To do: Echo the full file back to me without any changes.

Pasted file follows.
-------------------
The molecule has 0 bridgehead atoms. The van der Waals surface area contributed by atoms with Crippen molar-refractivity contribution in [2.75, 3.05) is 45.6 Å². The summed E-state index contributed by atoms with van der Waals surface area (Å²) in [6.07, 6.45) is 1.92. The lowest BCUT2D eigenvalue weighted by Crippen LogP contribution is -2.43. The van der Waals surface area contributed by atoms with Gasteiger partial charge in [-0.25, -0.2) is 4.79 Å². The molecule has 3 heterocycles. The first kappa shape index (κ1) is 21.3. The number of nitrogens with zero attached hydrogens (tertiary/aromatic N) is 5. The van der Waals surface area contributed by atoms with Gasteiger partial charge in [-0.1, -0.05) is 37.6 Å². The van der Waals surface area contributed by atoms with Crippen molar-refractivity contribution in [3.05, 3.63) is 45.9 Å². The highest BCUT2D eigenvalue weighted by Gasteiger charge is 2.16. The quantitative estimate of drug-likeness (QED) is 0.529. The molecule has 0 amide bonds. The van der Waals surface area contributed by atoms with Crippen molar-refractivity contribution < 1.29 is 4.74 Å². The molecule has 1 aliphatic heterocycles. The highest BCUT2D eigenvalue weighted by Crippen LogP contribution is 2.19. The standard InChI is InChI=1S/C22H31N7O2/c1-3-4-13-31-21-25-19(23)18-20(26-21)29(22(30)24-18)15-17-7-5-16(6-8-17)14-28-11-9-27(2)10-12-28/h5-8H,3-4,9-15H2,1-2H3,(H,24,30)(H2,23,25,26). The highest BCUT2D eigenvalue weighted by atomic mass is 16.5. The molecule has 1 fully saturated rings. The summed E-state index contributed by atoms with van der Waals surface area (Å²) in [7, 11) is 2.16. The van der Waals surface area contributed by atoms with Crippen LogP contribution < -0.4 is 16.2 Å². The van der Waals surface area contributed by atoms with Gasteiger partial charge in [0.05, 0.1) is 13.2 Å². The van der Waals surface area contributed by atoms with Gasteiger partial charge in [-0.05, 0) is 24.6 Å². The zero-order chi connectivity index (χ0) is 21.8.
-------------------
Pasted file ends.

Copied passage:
The molecule has 0 bridgehead atoms. The van der Waals surface area contributed by atoms with Crippen molar-refractivity contribution in [2.75, 3.05) is 45.6 Å². The summed E-state index contributed by atoms with van der Waals surface area (Å²) in [6.07, 6.45) is 1.92. The lowest BCUT2D eigenvalue weighted by Crippen LogP contribution is -2.43. The van der Waals surface area contributed by atoms with Gasteiger partial charge in [-0.25, -0.2) is 4.79 Å². The molecule has 3 heterocycles. The first kappa shape index (κ1) is 21.3. The number of nitrogens with zero attached hydrogens (tertiary/aromatic N) is 5. The van der Waals surface area contributed by atoms with Gasteiger partial charge in [-0.1, -0.05) is 37.6 Å². The van der Waals surface area contributed by atoms with Crippen molar-refractivity contribution in [3.05, 3.63) is 45.9 Å². The highest BCUT2D eigenvalue weighted by Gasteiger charge is 2.16. The quantitative estimate of drug-likeness (QED) is 0.529. The molecule has 0 amide bonds. The van der Waals surface area contributed by atoms with Crippen molar-refractivity contribution < 1.29 is 4.74 Å². The molecule has 1 aliphatic heterocycles. The highest BCUT2D eigenvalue weighted by Crippen LogP contribution is 2.19. The standard InChI is InChI=1S/C22H31N7O2/c1-3-4-13-31-21-25-19(23)18-20(26-21)29(22(30)24-18)15-17-7-5-16(6-8-17)14-28-11-9-27(2)10-12-28/h5-8H,3-4,9-15H2,1-2H3,(H,24,30)(H2,23,25,26). The highest BCUT2D eigenvalue weighted by atomic mass is 16.5. The molecule has 1 fully saturated rings. The summed E-state index contributed by atoms with van der Waals surface area (Å²) in [7, 11) is 2.16. The van der Waals surface area contributed by atoms with Crippen LogP contribution < -0.4 is 16.2 Å². The van der Waals surface area contributed by atoms with Gasteiger partial charge in [0.05, 0.1) is 13.2 Å². The van der Waals surface area contributed by atoms with Gasteiger partial charge in [-0.05, 0) is 24.6 Å². The zero-order chi connectivity index (χ0) is 21.8.